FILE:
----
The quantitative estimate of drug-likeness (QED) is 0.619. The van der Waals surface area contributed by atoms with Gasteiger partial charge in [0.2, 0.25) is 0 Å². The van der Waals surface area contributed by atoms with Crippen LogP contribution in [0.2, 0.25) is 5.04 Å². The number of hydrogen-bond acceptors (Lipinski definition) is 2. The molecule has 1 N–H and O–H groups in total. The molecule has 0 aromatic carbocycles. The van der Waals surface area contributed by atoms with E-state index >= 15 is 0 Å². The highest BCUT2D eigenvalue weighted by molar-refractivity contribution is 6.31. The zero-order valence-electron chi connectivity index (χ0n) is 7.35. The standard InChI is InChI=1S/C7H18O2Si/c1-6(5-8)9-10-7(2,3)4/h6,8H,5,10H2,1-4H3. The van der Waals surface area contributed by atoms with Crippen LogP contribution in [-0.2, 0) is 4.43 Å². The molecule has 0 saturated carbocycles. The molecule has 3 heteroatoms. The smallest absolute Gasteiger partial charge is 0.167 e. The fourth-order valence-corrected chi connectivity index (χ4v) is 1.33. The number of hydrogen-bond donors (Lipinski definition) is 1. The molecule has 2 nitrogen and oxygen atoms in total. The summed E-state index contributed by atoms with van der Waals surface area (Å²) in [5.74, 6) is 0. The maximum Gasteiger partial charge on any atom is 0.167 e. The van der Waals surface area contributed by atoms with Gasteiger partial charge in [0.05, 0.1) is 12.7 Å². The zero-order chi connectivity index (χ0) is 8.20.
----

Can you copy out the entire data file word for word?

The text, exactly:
The quantitative estimate of drug-likeness (QED) is 0.619. The van der Waals surface area contributed by atoms with Gasteiger partial charge in [0.2, 0.25) is 0 Å². The van der Waals surface area contributed by atoms with Crippen LogP contribution in [0.2, 0.25) is 5.04 Å². The number of hydrogen-bond acceptors (Lipinski definition) is 2. The molecule has 1 N–H and O–H groups in total. The molecule has 0 aromatic carbocycles. The van der Waals surface area contributed by atoms with E-state index >= 15 is 0 Å². The highest BCUT2D eigenvalue weighted by molar-refractivity contribution is 6.31. The zero-order valence-electron chi connectivity index (χ0n) is 7.35. The standard InChI is InChI=1S/C7H18O2Si/c1-6(5-8)9-10-7(2,3)4/h6,8H,5,10H2,1-4H3. The van der Waals surface area contributed by atoms with Crippen LogP contribution in [-0.2, 0) is 4.43 Å². The molecule has 0 saturated carbocycles. The molecule has 3 heteroatoms. The smallest absolute Gasteiger partial charge is 0.167 e. The fourth-order valence-corrected chi connectivity index (χ4v) is 1.33. The number of hydrogen-bond donors (Lipinski definition) is 1. The molecule has 2 nitrogen and oxygen atoms in total. The summed E-state index contributed by atoms with van der Waals surface area (Å²) in [5.74, 6) is 0. The maximum Gasteiger partial charge on any atom is 0.167 e. The van der Waals surface area contributed by atoms with Gasteiger partial charge in [0.05, 0.1) is 12.7 Å². The zero-order chi connectivity index (χ0) is 8.20.